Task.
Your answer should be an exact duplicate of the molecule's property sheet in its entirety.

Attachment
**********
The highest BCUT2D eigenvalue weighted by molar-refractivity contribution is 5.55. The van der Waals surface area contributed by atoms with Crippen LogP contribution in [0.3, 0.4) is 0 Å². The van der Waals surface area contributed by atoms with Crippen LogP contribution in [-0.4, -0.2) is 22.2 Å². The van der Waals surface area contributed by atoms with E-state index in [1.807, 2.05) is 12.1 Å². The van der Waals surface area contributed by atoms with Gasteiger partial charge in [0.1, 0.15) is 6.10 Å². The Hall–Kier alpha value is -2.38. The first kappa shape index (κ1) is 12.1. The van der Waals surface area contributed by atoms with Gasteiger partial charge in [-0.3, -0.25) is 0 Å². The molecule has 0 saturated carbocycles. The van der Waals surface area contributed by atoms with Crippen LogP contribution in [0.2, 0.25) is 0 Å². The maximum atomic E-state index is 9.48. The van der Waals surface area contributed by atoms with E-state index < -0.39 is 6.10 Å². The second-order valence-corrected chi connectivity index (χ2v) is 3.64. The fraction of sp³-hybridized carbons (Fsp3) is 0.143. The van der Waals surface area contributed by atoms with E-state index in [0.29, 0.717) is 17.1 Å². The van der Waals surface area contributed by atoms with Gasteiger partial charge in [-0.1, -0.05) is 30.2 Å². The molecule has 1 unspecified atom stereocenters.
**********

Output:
The highest BCUT2D eigenvalue weighted by molar-refractivity contribution is 5.55. The van der Waals surface area contributed by atoms with Crippen LogP contribution in [0.3, 0.4) is 0 Å². The van der Waals surface area contributed by atoms with Crippen LogP contribution in [-0.4, -0.2) is 22.2 Å². The van der Waals surface area contributed by atoms with E-state index in [1.807, 2.05) is 12.1 Å². The van der Waals surface area contributed by atoms with Gasteiger partial charge in [0.1, 0.15) is 6.10 Å². The Hall–Kier alpha value is -2.38. The first kappa shape index (κ1) is 12.1. The van der Waals surface area contributed by atoms with Gasteiger partial charge in [-0.3, -0.25) is 0 Å². The molecule has 0 saturated carbocycles. The van der Waals surface area contributed by atoms with Crippen LogP contribution in [0.2, 0.25) is 0 Å². The maximum atomic E-state index is 9.48. The van der Waals surface area contributed by atoms with E-state index < -0.39 is 6.10 Å². The second-order valence-corrected chi connectivity index (χ2v) is 3.64. The fraction of sp³-hybridized carbons (Fsp3) is 0.143. The van der Waals surface area contributed by atoms with E-state index in [0.29, 0.717) is 17.1 Å². The van der Waals surface area contributed by atoms with Gasteiger partial charge in [-0.1, -0.05) is 30.2 Å². The molecule has 1 unspecified atom stereocenters.